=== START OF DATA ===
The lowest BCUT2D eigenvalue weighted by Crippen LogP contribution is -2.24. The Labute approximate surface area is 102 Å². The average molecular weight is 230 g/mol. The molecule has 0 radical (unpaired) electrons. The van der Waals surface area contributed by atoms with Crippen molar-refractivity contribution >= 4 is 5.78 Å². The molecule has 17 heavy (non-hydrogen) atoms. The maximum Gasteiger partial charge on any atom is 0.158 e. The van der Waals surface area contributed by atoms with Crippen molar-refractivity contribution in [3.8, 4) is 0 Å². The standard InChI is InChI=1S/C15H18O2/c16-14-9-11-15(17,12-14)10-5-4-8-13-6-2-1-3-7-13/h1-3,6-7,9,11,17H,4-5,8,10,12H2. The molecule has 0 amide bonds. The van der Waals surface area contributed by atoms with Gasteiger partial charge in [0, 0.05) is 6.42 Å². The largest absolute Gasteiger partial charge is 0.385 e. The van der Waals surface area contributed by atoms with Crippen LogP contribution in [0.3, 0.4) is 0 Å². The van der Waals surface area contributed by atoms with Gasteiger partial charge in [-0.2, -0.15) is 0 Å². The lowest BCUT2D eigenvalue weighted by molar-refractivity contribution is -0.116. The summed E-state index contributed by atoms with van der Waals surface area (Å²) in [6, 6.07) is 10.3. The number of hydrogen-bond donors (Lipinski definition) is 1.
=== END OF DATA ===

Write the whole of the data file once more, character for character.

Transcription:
The lowest BCUT2D eigenvalue weighted by Crippen LogP contribution is -2.24. The Labute approximate surface area is 102 Å². The average molecular weight is 230 g/mol. The molecule has 0 radical (unpaired) electrons. The van der Waals surface area contributed by atoms with Crippen molar-refractivity contribution >= 4 is 5.78 Å². The molecule has 17 heavy (non-hydrogen) atoms. The maximum Gasteiger partial charge on any atom is 0.158 e. The van der Waals surface area contributed by atoms with Crippen molar-refractivity contribution in [3.8, 4) is 0 Å². The standard InChI is InChI=1S/C15H18O2/c16-14-9-11-15(17,12-14)10-5-4-8-13-6-2-1-3-7-13/h1-3,6-7,9,11,17H,4-5,8,10,12H2. The molecule has 0 amide bonds. The van der Waals surface area contributed by atoms with Gasteiger partial charge in [0, 0.05) is 6.42 Å². The largest absolute Gasteiger partial charge is 0.385 e. The van der Waals surface area contributed by atoms with Crippen LogP contribution in [0.3, 0.4) is 0 Å². The van der Waals surface area contributed by atoms with Gasteiger partial charge in [-0.2, -0.15) is 0 Å². The lowest BCUT2D eigenvalue weighted by molar-refractivity contribution is -0.116. The summed E-state index contributed by atoms with van der Waals surface area (Å²) in [6, 6.07) is 10.3. The number of hydrogen-bond donors (Lipinski definition) is 1.